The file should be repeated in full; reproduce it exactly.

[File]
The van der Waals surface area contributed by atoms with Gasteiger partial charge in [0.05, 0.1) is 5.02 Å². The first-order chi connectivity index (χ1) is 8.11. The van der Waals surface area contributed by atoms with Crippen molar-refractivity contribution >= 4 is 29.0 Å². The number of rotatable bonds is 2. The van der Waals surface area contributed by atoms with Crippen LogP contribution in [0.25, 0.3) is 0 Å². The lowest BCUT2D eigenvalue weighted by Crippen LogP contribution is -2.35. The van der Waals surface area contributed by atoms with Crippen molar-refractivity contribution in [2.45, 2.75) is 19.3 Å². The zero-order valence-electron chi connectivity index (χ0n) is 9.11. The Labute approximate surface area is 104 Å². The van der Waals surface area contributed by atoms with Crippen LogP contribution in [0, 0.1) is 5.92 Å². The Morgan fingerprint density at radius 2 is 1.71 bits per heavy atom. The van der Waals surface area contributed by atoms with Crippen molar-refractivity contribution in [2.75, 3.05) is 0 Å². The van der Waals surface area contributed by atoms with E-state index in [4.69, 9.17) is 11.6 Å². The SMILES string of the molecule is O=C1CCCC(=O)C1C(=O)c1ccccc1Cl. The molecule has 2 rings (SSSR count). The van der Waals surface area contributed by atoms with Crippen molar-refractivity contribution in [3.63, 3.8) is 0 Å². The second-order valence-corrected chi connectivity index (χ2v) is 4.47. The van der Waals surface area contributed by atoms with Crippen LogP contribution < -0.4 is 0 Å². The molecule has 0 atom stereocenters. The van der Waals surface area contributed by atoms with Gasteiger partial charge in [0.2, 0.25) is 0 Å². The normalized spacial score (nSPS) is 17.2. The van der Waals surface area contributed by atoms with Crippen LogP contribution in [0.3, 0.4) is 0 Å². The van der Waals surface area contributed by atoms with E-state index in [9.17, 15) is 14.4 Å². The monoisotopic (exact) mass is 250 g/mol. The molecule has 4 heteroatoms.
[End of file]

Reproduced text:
The van der Waals surface area contributed by atoms with Gasteiger partial charge in [0.05, 0.1) is 5.02 Å². The first-order chi connectivity index (χ1) is 8.11. The van der Waals surface area contributed by atoms with Crippen molar-refractivity contribution >= 4 is 29.0 Å². The number of rotatable bonds is 2. The van der Waals surface area contributed by atoms with Crippen LogP contribution in [0.25, 0.3) is 0 Å². The lowest BCUT2D eigenvalue weighted by Crippen LogP contribution is -2.35. The van der Waals surface area contributed by atoms with Crippen molar-refractivity contribution in [2.45, 2.75) is 19.3 Å². The zero-order valence-electron chi connectivity index (χ0n) is 9.11. The Labute approximate surface area is 104 Å². The van der Waals surface area contributed by atoms with Crippen LogP contribution in [0, 0.1) is 5.92 Å². The Morgan fingerprint density at radius 2 is 1.71 bits per heavy atom. The van der Waals surface area contributed by atoms with Crippen molar-refractivity contribution in [2.75, 3.05) is 0 Å². The van der Waals surface area contributed by atoms with E-state index in [4.69, 9.17) is 11.6 Å². The SMILES string of the molecule is O=C1CCCC(=O)C1C(=O)c1ccccc1Cl. The molecule has 2 rings (SSSR count). The van der Waals surface area contributed by atoms with Crippen molar-refractivity contribution in [3.63, 3.8) is 0 Å². The second-order valence-corrected chi connectivity index (χ2v) is 4.47. The van der Waals surface area contributed by atoms with Crippen LogP contribution < -0.4 is 0 Å². The molecule has 0 atom stereocenters. The van der Waals surface area contributed by atoms with Gasteiger partial charge in [0.2, 0.25) is 0 Å². The normalized spacial score (nSPS) is 17.2. The van der Waals surface area contributed by atoms with Crippen LogP contribution in [0.3, 0.4) is 0 Å². The van der Waals surface area contributed by atoms with E-state index in [9.17, 15) is 14.4 Å². The monoisotopic (exact) mass is 250 g/mol. The molecule has 4 heteroatoms.